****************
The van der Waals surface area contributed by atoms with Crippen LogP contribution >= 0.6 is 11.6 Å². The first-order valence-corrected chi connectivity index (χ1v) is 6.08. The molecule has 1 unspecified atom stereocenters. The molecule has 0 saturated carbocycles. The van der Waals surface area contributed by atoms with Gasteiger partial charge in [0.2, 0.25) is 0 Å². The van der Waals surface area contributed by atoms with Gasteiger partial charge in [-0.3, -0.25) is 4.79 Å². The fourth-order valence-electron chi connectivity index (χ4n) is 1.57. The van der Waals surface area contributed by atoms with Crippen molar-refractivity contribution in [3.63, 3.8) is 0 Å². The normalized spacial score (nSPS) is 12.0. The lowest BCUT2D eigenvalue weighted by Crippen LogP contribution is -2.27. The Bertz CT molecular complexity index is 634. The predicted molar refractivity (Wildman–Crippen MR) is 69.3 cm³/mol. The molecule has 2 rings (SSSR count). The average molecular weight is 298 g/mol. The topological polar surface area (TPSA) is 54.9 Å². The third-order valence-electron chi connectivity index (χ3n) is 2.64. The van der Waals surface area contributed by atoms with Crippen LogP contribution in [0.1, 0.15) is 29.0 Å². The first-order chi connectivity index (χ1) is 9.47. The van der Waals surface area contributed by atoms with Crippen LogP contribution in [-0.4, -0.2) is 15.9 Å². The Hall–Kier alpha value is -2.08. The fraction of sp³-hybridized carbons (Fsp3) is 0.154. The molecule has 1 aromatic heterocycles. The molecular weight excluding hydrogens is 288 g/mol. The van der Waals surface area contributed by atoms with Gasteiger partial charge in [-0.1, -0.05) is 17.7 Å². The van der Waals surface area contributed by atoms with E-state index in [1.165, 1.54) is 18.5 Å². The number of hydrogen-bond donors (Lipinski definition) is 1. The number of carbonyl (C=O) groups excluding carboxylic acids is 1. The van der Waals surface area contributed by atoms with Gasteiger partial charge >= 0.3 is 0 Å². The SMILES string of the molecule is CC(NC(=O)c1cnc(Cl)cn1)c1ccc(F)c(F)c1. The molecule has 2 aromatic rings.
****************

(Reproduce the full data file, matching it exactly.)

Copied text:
The van der Waals surface area contributed by atoms with Crippen LogP contribution >= 0.6 is 11.6 Å². The first-order valence-corrected chi connectivity index (χ1v) is 6.08. The molecule has 1 unspecified atom stereocenters. The molecule has 0 saturated carbocycles. The van der Waals surface area contributed by atoms with Gasteiger partial charge in [0.2, 0.25) is 0 Å². The van der Waals surface area contributed by atoms with Gasteiger partial charge in [-0.3, -0.25) is 4.79 Å². The fourth-order valence-electron chi connectivity index (χ4n) is 1.57. The van der Waals surface area contributed by atoms with Crippen molar-refractivity contribution in [3.63, 3.8) is 0 Å². The normalized spacial score (nSPS) is 12.0. The lowest BCUT2D eigenvalue weighted by Crippen LogP contribution is -2.27. The Bertz CT molecular complexity index is 634. The predicted molar refractivity (Wildman–Crippen MR) is 69.3 cm³/mol. The molecule has 2 rings (SSSR count). The average molecular weight is 298 g/mol. The topological polar surface area (TPSA) is 54.9 Å². The third-order valence-electron chi connectivity index (χ3n) is 2.64. The van der Waals surface area contributed by atoms with Crippen LogP contribution in [0.1, 0.15) is 29.0 Å². The first-order chi connectivity index (χ1) is 9.47. The van der Waals surface area contributed by atoms with Crippen LogP contribution in [-0.4, -0.2) is 15.9 Å². The Hall–Kier alpha value is -2.08. The fraction of sp³-hybridized carbons (Fsp3) is 0.154. The molecule has 1 aromatic heterocycles. The molecular weight excluding hydrogens is 288 g/mol. The van der Waals surface area contributed by atoms with Gasteiger partial charge in [-0.1, -0.05) is 17.7 Å². The van der Waals surface area contributed by atoms with E-state index in [1.165, 1.54) is 18.5 Å². The number of hydrogen-bond donors (Lipinski definition) is 1. The number of carbonyl (C=O) groups excluding carboxylic acids is 1. The van der Waals surface area contributed by atoms with Gasteiger partial charge >= 0.3 is 0 Å². The SMILES string of the molecule is CC(NC(=O)c1cnc(Cl)cn1)c1ccc(F)c(F)c1. The molecule has 2 aromatic rings.